He mentions the need for some “surgery” to be done on the squad and that some of the wages were “absolutely astronomical in terms of value and worth”.
“I knew there was going to be a bit of pain in the short-term, but hopefully for the long-term gain this is what we’d have to go through.”
Some of those pains he goes on to discuss, tactically explaining that more patience is required in the final third, and that the recent transfer window has left the squad “stretched to the limit”.
That though provides a chance for Rodgers to look at some of the younger players. “They have to [step up]” he admits. The boss speaks of a minimum of 25 games between now and January during which he says he may need to be “creative to find solutions” (tactically) and that players suffering from little injuries, it has been explained to them too, will need to “man up”.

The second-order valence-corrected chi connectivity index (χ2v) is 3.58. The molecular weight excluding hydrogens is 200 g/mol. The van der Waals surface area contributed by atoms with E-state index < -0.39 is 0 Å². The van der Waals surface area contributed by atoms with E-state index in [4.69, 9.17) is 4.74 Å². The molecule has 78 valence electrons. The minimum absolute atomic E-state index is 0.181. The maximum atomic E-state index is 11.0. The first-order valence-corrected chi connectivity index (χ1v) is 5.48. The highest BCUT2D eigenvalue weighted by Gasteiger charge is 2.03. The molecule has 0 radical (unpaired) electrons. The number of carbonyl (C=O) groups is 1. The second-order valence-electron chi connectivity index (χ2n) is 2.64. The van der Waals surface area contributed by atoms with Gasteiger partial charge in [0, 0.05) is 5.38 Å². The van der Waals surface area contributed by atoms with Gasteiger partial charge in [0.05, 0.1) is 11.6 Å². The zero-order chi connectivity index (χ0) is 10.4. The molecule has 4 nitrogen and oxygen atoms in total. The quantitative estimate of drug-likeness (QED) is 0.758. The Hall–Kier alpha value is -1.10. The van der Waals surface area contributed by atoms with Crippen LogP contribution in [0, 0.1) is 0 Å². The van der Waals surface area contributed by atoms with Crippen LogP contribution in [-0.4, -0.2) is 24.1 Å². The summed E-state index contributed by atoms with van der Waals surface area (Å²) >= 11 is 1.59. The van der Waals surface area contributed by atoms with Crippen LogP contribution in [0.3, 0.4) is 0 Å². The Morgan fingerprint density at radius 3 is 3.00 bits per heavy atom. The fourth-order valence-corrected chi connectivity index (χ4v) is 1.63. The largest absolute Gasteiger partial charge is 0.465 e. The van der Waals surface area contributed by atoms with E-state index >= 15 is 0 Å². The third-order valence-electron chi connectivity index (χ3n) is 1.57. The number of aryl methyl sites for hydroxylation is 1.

Praise is afforded to Raheem Sterling, who Rodgers admits he had to “get into him a couple of times” this summer (no mention of the recent preview for the Fox documentary is required). “I’ve got to say, his response has been fantastic. He’s a kid now who is responsible”.
“He’s tactically getting better, and he’s a real threat on the field. I’m trying to keep him out of the media, make sure he stays focused and composed, give him the opportunities.” There are also mentions for Spanish duo Suso and Dani Pacheco.